Investors are hotly divided over this young tech company, which has a can't-miss concept but has yet to generate real sales.
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In this installment of Investor Beat: we share the best advice we got from our fathers and offer a couple of holiday-themed stock suggestions
Plus, our analysts provide a couple of stocks we think the fathers of the world will like -- certainly more than just slippers or a necktie.
The regulator has created an accelerated path to market for the most promising drugs -- and these health giants stand to gain the most.
The Food and Drug Administration (FDA) made a groundbreaking policy change last year that is having a large impact on the biotech industry and creating a big opportunity for investors.
To create a faster path to commercialization for potentially life-saving drugs and medicine, the FDA in July introduced a new "breakthrough" status for drugs that show "substantial improvement on existing therapies for clinically significant endpoints."
For an industry that is accustomed to a costly 10-year commercialization process, the breakthrough status is a welcome shift. An accelerated channel to commercialization could enable drug companies to shave years and billions of dollars from the cumbersome process.
Only a few select technology industry groups have done well recently.
John Person sat down with MoneyShow.com's Nancy Zambell recently to give his take on profitable tech picks for the summer months.
John, the technology sector has been interesting. There have been pockets of it that have been very valuable lately, and other pockets that seem well overdone. We've heard about cloud computing...on and on and on and on about cloud computing. No one has really seemed to have done much with that in terms of stock prices. Do you have any place in that area at all?
It's real interesting that just, say towards the beginning first week of May, the world started to come alive with the knowledge that technology was now starting to be the place to invest. The funny thing is, some technology pockets had had a nice run.
Max Wolff, chief economist and senior analyst at GreenCrest Capital, explains four big risks that no one is talking about.
Apple's decline has been well-documented. One need only look at a stock chart, which shows that shares of Apple (AAPL) have lost more than a third of their value in nine months. Or one could look at the number of Google (GOOG) searches for "Apple," which peaked with the stock in September 2012 and have since dropped precipitously.
But Max Wolff says that Apple investors should look out for a variety of risk factors that haven't yet materialized. According to Wolff, chief economist and senior analyst at GreenCrest Capital, Apple faces four big risks that no one is talking about.
This important asset class should be anchored with at least one ETF and include companies that will be held for at least 10 years.
By Larry Meyers
Readers of my column know that I often make reference to "your long-term diversified portfolio." That's because I think any serious investor is in the market for the long haul, and the portfolio must be diversified across many different asset classes. Diversification, properly allocated, will ideally smooth out your risk over time and provide you with market-beating returns with less risk than the overall market offers.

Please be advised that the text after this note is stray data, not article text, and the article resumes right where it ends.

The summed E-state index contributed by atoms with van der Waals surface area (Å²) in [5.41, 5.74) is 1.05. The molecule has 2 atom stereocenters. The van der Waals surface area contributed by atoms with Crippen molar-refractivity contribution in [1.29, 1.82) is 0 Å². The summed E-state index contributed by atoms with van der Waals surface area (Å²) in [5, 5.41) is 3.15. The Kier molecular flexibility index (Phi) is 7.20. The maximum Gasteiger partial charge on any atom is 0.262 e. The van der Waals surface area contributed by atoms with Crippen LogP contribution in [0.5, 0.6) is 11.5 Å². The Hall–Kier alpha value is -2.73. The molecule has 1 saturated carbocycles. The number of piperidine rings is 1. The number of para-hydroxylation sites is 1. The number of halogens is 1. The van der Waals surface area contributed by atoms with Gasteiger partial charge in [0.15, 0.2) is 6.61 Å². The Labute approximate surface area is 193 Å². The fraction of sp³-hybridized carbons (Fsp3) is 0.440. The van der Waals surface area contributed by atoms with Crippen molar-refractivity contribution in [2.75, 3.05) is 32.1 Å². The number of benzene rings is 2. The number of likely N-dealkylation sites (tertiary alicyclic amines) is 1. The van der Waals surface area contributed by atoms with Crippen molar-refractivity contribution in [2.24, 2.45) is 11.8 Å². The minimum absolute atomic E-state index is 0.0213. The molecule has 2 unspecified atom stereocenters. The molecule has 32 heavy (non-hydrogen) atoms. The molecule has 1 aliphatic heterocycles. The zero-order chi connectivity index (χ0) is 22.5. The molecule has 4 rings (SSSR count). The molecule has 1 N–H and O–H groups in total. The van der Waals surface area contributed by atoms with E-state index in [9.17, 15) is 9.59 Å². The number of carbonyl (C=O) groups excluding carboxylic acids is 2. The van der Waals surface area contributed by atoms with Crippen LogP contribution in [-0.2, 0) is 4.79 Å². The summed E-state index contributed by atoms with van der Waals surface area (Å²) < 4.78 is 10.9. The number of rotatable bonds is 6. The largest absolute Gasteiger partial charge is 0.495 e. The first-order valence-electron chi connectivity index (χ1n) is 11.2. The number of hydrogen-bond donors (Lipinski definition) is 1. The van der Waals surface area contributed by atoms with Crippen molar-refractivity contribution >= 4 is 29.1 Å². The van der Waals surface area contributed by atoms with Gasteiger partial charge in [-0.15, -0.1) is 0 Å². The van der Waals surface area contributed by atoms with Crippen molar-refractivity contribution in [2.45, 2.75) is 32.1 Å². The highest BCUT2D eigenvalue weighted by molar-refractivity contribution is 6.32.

So what the heck is actually in a long-term diversified portfolio? Only you can answer that based on your risk tolerance, time horizon and overall financial plan. What I can offer is the diversified portfolio I would construct today if I were an investor with a 30-year time horizon, and average risk tolerance.
Sometimes a more focused approach can be more advantageous.
By Jim Lowell, Forbes ETF Advisor
Overall, I think the international markets may recover...not a bold claim. But that if they do, I don't think such favor will be universal and equal.
That means that I don't like buying whole established international marketplace ETFs as if their risks and returns are created equal, as much as I like more selectively constructed and concentrated foreign stock ETFs. If a rising tide lifts all boats, I'd expect the more selective and concentrated international ETFs to rise faster and higher than the average broad-based international ETF.
Big banks are handing out long-term loans to businesses with weak cash flow and once again using derivatives like they did in 2008.
Wall Street is cooking up another crisis -- making shoddy loans and selling worthless securities to investors hungry for higher yields than CDs and government bonds offer.
Dodd-Frank banking reforms imposed very costly regulations on mortgage and commercial lending. Regional banks, which have solid knowledge of smaller businesses, could not bear these costs and sold out to large Wall Street institutions. Now a handful of money center banks control more than half the deposits and lendable money.
Although big banks have branches everywhere and are flush with funds, they don't know much about which businesses are likely to repay what they borrow.